bab1ebb376359c082c060d43171c28b7--music-composers-music-postersIt seems impossible for me to accurately sum a person’s life up in just a few lines. Not even a book would be enough just as a mere approximation. No book can truly shape a person’s life, for life is lived individually every minute, every second. The most words can aim at is fixing an idea about someone, an idea whose likelyhood is something we will never be completely sure of. Above all, when you try to remember those great figures in history and their achievements, those achievements we are amazed at. Human beings, we are sometimes so synthetic that we tend to identify a person’s life with a headline, with a bunch of words, thus creating a myth sometimes. Well, those great figures were and are human like the rest of us mortals, with their hidden life experiences, their private experiences and public experiences (the least abundant of them all). I pretty much doubt that Béla Bartók —as self-aware as he was of his worth and his genius as a composer— had ever thought he could go down in history someday and even that someone would include him in the groupd of The Five B’s. In fact, his name is unkown for most people on this planet Earth. Only those who have studied music —Western concert music, to be accurate—, if so, they may have heard of him or played his peculiar Mikrokosmos, that particular world of Bartók for piano learners.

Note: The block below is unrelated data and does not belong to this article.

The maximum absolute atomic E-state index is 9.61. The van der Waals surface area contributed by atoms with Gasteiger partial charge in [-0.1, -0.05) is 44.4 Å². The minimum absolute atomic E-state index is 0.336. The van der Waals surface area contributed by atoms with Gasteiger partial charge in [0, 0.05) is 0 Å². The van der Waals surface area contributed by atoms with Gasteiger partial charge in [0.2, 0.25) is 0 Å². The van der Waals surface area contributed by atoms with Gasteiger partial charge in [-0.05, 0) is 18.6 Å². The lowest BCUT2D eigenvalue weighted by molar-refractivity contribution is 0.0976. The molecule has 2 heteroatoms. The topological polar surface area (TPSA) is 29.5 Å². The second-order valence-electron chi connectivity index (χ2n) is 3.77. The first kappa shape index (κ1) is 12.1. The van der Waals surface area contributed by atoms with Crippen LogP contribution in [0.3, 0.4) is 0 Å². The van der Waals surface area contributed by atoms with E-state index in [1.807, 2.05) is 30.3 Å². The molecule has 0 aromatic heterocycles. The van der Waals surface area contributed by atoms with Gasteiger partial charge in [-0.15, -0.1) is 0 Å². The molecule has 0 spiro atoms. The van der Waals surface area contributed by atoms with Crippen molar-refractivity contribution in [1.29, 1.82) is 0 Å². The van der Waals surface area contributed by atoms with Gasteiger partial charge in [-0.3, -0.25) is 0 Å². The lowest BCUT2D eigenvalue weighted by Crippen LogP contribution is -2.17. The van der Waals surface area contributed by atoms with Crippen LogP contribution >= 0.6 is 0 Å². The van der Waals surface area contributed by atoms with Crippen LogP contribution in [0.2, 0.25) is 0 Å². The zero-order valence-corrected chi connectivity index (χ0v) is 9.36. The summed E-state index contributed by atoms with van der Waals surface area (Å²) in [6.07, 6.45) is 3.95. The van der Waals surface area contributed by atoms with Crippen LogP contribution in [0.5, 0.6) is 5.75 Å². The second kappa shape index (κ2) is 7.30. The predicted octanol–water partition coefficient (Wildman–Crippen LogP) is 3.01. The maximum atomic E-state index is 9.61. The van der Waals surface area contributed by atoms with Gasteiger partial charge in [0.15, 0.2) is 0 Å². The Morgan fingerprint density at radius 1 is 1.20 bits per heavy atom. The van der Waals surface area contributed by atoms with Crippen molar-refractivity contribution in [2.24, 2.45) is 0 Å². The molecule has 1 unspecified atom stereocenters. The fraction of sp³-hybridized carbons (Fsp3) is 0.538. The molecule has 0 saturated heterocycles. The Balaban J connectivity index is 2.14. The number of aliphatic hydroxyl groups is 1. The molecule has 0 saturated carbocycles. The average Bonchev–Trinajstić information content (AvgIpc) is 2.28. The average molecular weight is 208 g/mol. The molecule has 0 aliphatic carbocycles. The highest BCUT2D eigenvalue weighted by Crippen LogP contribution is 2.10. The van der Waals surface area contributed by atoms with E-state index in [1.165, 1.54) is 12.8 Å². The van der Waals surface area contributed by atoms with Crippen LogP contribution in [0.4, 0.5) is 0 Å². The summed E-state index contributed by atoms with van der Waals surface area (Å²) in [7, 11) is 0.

Bartok FamilyBartók, whose music has been criticised as being inhuman by many —I myself have mistakenly thought so sometimes, too—, was a human like the rest of us all. He got married two times. From his first marriage to Márta Ziegler in 1909 —she was 16 years old back then— his first son Béla Bartók junior was born. As a couple, they would undergo World War I, but their marriage would go down the drain as years went by. The summer of 1923 was a time of upheaval for Bartók: his marriage to Márta was irretrievably broken down. In Hungary, divorce was legislated by the 1894 Marriage Act under which two legal faults leading to divorce were stated: one absolute, which included adultery; and another one relative, which included “serious violation of marital duties”. Obviously, it must be pressumed that some fault, absolute or relative, was admitted by Bartók, because the divorce was concluded swiftly. Over that summer of 1923, Bartók had become seriously attracted to one of his piano students, Edith Pásztory (1903-1982). Ditta, as she was generally known, was the daughter of a high school maths and physics teacher and his wife, a piano teacher. Ditta and Béla got married. Márta, despite the traumatic events she was dealing with, continued to working as Bartók’s copyist. Apparently, their marriage had concluded without overt acrimony. After a couple of years, Márta would marry an engineer, Károly Ziegler.